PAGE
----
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I am reading Folland's, Real Analysis and I am stuck at the following exercise (2.33).

If $f_n \geq 0$ and $f_n \to f$ in measure, then $\int f \leq \liminf \int f_n$

It smells like Fatou's, however I couldn't see anything. Thanks in advance!

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up vote 13 down vote accepted

By the definition of $\liminf$, there is a subsequence $f_{n_k}$ of $f_n$ such that: $$ \lim_{k \to \infty} \int f_{n_k} = \liminf_{n \to \infty} \int f_n $$

$f_{n_k}$ also converges in measure to $f$. To see why, notice that the sequence $\mu\left(\left\{ x: \left| f_n(x) - f(x) \right|\geq \epsilon \right\}\right)$ converges to $0$ as $n \to \infty$. Thus, its subsequence $\mu\left(\left\{ x: \left| f_{n_k}(x) - f(x) \right|\geq \epsilon \right\}\right)$ also converges to $0$ as $k \to \infty$. This is a basic result in sequence convergence.

By theorem 2.30 in Folland's book, there is a subsequence of $f_{n_k}$ that converges pointwise a.e. to $f$. Call it $f_{n_{k_j}}$. Notice that it also satisfies: $$ \lim_{j \to \infty} \int f_{n_{k_j}} = \liminf_{n \to \infty} \int f_n $$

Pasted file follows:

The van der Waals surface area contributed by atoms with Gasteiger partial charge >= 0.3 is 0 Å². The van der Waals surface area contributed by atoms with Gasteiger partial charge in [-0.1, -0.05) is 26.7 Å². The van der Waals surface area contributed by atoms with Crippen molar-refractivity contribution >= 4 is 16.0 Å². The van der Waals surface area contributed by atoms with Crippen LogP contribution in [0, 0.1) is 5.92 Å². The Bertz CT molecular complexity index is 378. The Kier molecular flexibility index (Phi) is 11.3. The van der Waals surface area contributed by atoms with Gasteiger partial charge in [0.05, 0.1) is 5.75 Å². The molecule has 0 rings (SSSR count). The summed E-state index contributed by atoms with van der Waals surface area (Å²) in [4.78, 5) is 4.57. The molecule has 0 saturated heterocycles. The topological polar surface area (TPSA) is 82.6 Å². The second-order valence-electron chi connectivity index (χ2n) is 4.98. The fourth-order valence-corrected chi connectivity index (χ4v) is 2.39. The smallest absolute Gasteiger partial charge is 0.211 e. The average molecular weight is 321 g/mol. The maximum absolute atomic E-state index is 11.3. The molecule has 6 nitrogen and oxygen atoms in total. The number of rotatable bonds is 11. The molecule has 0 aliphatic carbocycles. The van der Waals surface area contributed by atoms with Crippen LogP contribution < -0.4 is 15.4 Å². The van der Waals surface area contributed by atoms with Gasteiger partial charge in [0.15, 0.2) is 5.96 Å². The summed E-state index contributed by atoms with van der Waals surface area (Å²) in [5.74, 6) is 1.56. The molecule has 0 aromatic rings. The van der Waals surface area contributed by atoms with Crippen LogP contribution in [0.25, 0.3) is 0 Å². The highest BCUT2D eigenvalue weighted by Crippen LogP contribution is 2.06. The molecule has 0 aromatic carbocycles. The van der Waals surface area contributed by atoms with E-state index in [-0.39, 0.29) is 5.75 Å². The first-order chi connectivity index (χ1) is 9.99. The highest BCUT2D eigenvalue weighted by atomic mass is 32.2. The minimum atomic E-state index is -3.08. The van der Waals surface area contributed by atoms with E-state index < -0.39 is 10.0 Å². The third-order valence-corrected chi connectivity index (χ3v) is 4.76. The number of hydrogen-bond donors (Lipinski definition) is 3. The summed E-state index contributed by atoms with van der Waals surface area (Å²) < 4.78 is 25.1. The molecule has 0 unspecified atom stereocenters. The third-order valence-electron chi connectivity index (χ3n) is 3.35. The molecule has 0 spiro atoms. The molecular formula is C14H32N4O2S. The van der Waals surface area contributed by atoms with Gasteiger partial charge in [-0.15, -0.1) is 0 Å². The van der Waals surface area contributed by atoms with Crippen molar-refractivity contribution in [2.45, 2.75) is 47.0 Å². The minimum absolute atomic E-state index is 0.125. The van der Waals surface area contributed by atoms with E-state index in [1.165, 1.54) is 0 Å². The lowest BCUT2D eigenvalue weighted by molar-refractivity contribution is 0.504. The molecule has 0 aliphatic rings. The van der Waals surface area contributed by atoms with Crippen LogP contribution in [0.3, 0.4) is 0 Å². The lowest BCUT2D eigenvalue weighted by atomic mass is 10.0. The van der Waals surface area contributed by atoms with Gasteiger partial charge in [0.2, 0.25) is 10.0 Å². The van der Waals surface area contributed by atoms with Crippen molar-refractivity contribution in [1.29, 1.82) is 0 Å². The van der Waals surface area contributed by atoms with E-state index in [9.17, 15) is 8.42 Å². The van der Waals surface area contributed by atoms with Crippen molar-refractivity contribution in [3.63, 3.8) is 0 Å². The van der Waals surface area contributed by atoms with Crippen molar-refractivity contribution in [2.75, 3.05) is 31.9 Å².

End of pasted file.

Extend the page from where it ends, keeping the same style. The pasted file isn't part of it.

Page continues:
Apply Fatou's lemma to $\{f_{n_{k_j}}\}$, and put it all together to find that: $$ \int f = \int \lim_{j \to \infty} f_{n_{k_j}} \le \lim_{j \to \infty} \int f_{n_{k_j}} = \liminf_{n \to \infty} \int f_n $$

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Thanks for helps. But I have one question. How can we verify that if $f_n \to f$ in measure, then $\exists$ a convergent subsequence (if not itself) $f_{n_k} \to f$ also? Is there a specific theorem for this (or is it obvious)? – oeda Jan 13 '13 at 14:50
In particular, rigorously, we define the convergence in measure, $$\mu\left( \left\lbrace x: \left\lvert f_n(x) - f(x) \right\rvert \geq \epsilon \right\rbrace \right) \to 0$$as $n \to \infty$. Then, how can we say this for $f_{n_k}$ and we say this for as $n \to \infty$ or $k \to \infty$ or both? – oeda Jan 13 '13 at 14:56
@John This is theorem 2.30 in Folland's book. Convergence in measure implies the existence of a subsequence that converges pointwise a.e.. – Ayman Hourieh Jan 13 '13 at 18:29
OK thanks, then I guess right after the equation you have a typo? You wrote: "Since $f_{n_k}$ also converges in measure to $f$...". I ask do we know this subsequence also converges in measure? Thm. 2.30 says the subsequence converges a.e. to $f$, not in measure as far as I remember. – oeda Jan 13 '13 at 18:40
@John Happy to help! – Ayman Hourieh Jan 13 '13 at 18:58

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